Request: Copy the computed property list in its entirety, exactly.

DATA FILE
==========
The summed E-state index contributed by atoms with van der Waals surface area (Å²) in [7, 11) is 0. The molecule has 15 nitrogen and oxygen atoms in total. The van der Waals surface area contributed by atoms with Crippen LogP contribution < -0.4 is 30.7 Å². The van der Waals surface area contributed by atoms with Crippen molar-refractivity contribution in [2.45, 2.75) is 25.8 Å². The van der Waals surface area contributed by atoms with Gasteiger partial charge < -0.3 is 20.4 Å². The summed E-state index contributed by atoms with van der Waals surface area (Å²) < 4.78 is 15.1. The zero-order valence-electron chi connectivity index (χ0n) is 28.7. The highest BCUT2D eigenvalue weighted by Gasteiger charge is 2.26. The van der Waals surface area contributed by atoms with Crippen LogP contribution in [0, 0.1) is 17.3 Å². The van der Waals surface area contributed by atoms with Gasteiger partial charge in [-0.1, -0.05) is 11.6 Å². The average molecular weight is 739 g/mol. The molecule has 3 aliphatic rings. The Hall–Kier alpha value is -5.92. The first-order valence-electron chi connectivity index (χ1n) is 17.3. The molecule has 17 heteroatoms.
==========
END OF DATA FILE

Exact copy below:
The summed E-state index contributed by atoms with van der Waals surface area (Å²) in [7, 11) is 0. The molecule has 15 nitrogen and oxygen atoms in total. The van der Waals surface area contributed by atoms with Crippen LogP contribution < -0.4 is 30.7 Å². The van der Waals surface area contributed by atoms with Crippen molar-refractivity contribution in [2.45, 2.75) is 25.8 Å². The van der Waals surface area contributed by atoms with Gasteiger partial charge < -0.3 is 20.4 Å². The summed E-state index contributed by atoms with van der Waals surface area (Å²) < 4.78 is 15.1. The zero-order valence-electron chi connectivity index (χ0n) is 28.7. The highest BCUT2D eigenvalue weighted by Gasteiger charge is 2.26. The van der Waals surface area contributed by atoms with Crippen LogP contribution in [0, 0.1) is 17.3 Å². The van der Waals surface area contributed by atoms with Gasteiger partial charge in [-0.1, -0.05) is 11.6 Å². The average molecular weight is 739 g/mol. The molecule has 3 aliphatic rings. The Hall–Kier alpha value is -5.92. The first-order valence-electron chi connectivity index (χ1n) is 17.3. The molecule has 17 heteroatoms.